Periodic Reporting for period 2 - RECHARGE (Photon-recycling for high-efficiency energy harvesting in GaAs photovoltaic devices on silicon)
Reporting period: 2019-06-05 to 2020-06-04
Indoor photovoltaics has the potential to solve these hardware issues, providing greater reliability and operational lifetimes in wireless sensor networks. Persistently powering individual nodes by harvesting ambient light using small ∼cm2 photovoltaic cells is becoming possible for more and more wireless technologies and devices. In this project, we characterize the performance of various indoor photovoltaic cells under ambient light sources. Given the interest in commercializing different photovoltaic cells in this growing market, we have also built techno-economic models to compare different technologies and tackled the outstanding research questions that must be answered by the indoor photovoltaic community to enable self-powered, indoor-located IoT nodes.
If successful, this project will enable the deployment of wireless sensors at scale to generate the Big Data required to optimize operations and increase efficiency across many industries primarily located indoors such as energy-efficient and smart buildings, logistics and inventory sensing and tracking, health monitoring, or robotic systems. In order to widely deploy wireless sensors for indoor applications, we are investigating the manufacture of devices that are low-cost, self-powered, easily deployable at scale and could remain operational for many years.
As a confirmation of the efficacy of our wireless temperature sensor, we measured the temperature in our laboratory over a period of ~8 hours. Our tag sensor setup resulted in 23625 measurements over a period of 29454 seconds or a measurement every 1.24 seconds. These high frequency measurements are possible because our design is not dependent on waiting for a supercapacitor or battery to charge up after every measurement; instead current is drawn from the IPV module to boost the backscatter signal as required. Furthermore, the RFID reader manufacturer’s claim maximum throughputs exceeding 1000 tags per second, whereas practical throughput is around 60 tags per second (depending on the total population of tags in the environment and the reader parameters). We find the IPV-backscatter device is able to communicate every few seconds, allowing the collection of 1000’s of data points in an hour. This is a two order of magnitude increase in data collection rate compared to other indoor-light harvesting sensors and can undoubtedly provide the high-resolution data required to train machine learning and artificial intelligence algorithms for many applications.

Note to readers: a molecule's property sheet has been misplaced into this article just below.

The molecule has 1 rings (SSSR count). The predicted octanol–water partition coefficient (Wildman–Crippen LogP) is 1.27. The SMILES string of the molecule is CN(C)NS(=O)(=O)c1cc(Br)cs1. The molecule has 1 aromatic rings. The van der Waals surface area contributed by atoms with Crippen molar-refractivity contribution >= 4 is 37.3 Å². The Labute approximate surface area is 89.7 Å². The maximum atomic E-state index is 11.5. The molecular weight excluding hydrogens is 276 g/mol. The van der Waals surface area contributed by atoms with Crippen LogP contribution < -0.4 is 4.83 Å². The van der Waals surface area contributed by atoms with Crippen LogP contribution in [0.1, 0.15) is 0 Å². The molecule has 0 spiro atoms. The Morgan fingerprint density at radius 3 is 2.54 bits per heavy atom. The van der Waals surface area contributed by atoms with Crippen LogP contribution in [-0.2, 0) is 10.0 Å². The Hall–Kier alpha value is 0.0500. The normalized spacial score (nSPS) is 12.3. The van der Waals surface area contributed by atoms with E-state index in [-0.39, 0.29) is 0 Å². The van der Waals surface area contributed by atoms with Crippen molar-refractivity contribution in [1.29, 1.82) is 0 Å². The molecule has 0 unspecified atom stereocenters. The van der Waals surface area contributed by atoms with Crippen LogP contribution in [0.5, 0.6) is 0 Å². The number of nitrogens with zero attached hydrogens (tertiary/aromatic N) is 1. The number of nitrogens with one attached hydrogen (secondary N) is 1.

The results of this project were the disseminated through multiple high impact journal papers in Advanced Functional Materials, Joule (x2), Advanced Materials Technologies, Applied Energy, Optics Express, IEEE Sensors and the IEEE Internet of Things Journal . Additionally the work was presented at 3 international conferences including the Materials Research Society's 2019 Fall conference and the 2019 IEEE Photovoltaics Specialists Conference.
Integrating PV cells into the devices could solve a lot of these problems, leading to a boom in the indoor PV market, surpassing $1 billion annually in 2024. Around half of the sensors are expected to be placed indoors, with little or no access to sunlight, meaning the PV cells would have to rely artificial light, typically at intensities three orders of magnitude lower than sunlight. Our techno-economic analyses so far, suggest that the poor low light performance of silicon would not make it a good candidate for indoor PV applications, opening the door for various thin film technologies. Emerging technologies including GaAs, organic PV and perovskites have exhibited the kind of low light performance needed for indoor PV, and their well-documented stability issues would be less of a problem in an indoor setting. The type of sensor being powered may have a lifetime much shorter than the 20 years plus which has become the industry standard. For perovskites in particular, we theorize that the indoor PV market could provide an opportunity to mitigate many of the risks associated with commercial introduction: Our market analysis makes it clear that the rapid growth of the indoor IoT market could provide an ideal jumping-off point for perovskite products, allowing a new PV company to establish customers, revenue, and credibility before establishing larger-scale solar panel manufacturing facilities.